“Even if you were to say, ‘Gosh, 20 percent of the people who buy baseball started watching it or going to games,’ then great: 200,000. It’s just not a number that’s going to move the needle. So I don’t think it’s a big deal.” - Michael Pachter, Wedbush Securities
While exact numbers are not publicly available, sales of MLB The Show have been stronger than ever. Mat Piscatella, the executive director for games at industry researcher The NPD Group, says this year’s version of the title is “already the best-selling baseball game in U.S. history” by dollar sales. Piscatella also says that gamers playing MLB The Show via Xbox’s Game Pass subscription service—think Netflix, but for games—are not included in that figure. Pachter estimates a few million more players could be playing the game through that way. “If it’s part of Game Pass, then that’s really good. That means Microsoft’s paying up for it,” he says. Game Pass had 18 million subscribers as of January 2021. And whatever Microsoft is paying is only part of the benefit for MLB, which gets to reach more people who might decide they like baseball. “If you can create a stronger relationship, then the business side of things is easy, and you’ve actually created an evangelist for your product,” Leece said, “and you’ve created a moment that will go beyond the transactional.”
As many sports leagues struggle to connect with Generation Z, MLB lately seems to have focused on simply not alienating fans—especially younger ones—who could be leery of stuffy traditions like the game’s infamous Unwritten Rules. Having an accessible video game fits into that strategy: why close yourself off to a kid who wants to play as MLB The Show cover athlete Fernando Tatis Jr. on Xbox? So does marketing the sport itself as a place where boisterous expression and showmanship are welcome. MLB has made youthful exuberance a central part of recent marketing campaigns, including the “We Play Loud” effort it unveiled in 2019. The league’s Twitter and TikTok accounts are loaded with highlights of bat flips, staredowns, and other shows of emotion that used to be not just taboo, but also frequent cause for someone to have a fastball thrown at them.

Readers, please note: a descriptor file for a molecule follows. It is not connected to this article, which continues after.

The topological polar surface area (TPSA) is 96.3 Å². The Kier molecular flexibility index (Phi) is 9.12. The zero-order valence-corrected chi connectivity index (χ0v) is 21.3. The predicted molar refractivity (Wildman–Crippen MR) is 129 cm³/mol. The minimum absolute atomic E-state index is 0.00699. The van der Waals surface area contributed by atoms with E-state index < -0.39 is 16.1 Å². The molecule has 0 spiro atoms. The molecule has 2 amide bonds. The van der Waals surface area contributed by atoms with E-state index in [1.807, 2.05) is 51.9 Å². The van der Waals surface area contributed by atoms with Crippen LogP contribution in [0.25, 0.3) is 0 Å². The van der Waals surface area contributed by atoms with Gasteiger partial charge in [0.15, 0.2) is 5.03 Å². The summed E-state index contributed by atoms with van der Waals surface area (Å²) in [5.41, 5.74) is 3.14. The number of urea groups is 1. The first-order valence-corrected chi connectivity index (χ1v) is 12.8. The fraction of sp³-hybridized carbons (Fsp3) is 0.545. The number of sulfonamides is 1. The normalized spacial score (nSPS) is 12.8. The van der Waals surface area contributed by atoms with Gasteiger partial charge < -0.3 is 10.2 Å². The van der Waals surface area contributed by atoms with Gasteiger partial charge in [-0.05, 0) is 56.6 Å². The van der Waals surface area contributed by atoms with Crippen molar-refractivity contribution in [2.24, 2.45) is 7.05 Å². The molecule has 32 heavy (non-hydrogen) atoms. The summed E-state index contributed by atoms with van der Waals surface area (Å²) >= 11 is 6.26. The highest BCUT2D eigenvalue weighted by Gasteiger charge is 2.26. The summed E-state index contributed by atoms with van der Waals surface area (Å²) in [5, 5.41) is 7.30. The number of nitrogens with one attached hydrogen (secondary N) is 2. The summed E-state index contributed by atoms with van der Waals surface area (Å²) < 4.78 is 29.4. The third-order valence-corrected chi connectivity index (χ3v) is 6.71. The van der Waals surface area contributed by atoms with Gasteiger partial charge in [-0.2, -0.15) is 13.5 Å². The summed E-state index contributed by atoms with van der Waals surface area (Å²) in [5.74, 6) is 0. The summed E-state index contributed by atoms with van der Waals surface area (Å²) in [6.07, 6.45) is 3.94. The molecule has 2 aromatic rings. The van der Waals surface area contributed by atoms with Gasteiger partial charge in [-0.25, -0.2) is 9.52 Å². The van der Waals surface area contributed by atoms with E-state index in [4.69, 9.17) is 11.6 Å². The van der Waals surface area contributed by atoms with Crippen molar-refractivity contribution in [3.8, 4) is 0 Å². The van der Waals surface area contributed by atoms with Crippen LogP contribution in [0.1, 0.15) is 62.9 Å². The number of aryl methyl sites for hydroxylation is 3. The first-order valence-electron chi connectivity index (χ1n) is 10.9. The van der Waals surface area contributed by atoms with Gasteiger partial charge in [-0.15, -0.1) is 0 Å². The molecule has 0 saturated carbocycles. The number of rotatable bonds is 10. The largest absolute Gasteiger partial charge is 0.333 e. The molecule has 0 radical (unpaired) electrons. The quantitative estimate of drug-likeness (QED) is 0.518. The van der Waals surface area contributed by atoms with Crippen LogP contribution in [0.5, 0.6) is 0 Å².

In August, MLB staged a “Field of Dreams” game in Dyersville, Iowa between the New York Yankees and Chicago White Sox that became a ratings bonanza. While building a 8,000-seat ballpark near the site of the syrupy 1989 movie may not seem to have much in common with expanding console access to a video game, both moves come from the same place: The most powerful people in baseball have realized they need to give more people more occasions to do anything that engages with the sport.
For his part, Pachter doesn’t think that a single video game can spur significantly increased interest in baseball. The math, he says, just doesn’t add up. Suppose that this year’s edition of MLB The Show sells a million copies––probably a little low, but in line with the game’s previous performance. “Even if you were to say, ‘Gosh, 20 percent of the people who buy baseball started watching it or going to games,’ then great: 200,000,” Pachter says. "It’s just not a number that’s going to move the needle. So I don’t think it’s a big deal.”
It’s also difficult to see how video games can help rekindle Black America’s connection to the sport, which from youth baseball to the major leagues has spent decades making itself harder and less appealing for Black people to play and love. MLB seems to understand this problem—or is at least paying lip service to it by making a nine-figure investment to increase Black representation in concert with the Players Alliance, a group of 150 current and former players that seeks to make the sport more equitable. MLB The Show arguably has the potential to introduce more children of Color to the game, and make the sport seem a bit more welcoming and exciting to gamers of all races and ages. But it can’t make up for a lack of accessible youth baseball playing options, or for major league rosters that are only seven percent Black.
A popular video game can only do so much. Even if MLB The Show sold 15 million copies next year, baseball wouldn’t surpass football as the country’s chief athletic obsession. However, that’s also not the point. Games like Madden NFL and NBA 2K may not be transformative, but they are additive—the same way bat flips and made-for-TV games near famous cornfields are. They make some people care who otherwise wouldn’t, and give people who already care more chances to feel connected. Never mind home runs: faced with declining interest, MLB needs all the singles it can hit. MLB The Show may still trail its sports gaming peers in popularity, but the good news for baseball is that it’s trending in the right direction.
For baseball to survive as America’s pastime, the sport known for tradition and nostalgia will need to broaden its appeal across racial, cultural, and gender lines.
For the kid who swings a bat for the first time; the front office data analyst looking for the next big star; the minor leaguer hoping to make it to the bigs; and the major league manager looking to stay on top, can a centuries-old sport become more diverse and inclusive in new ways?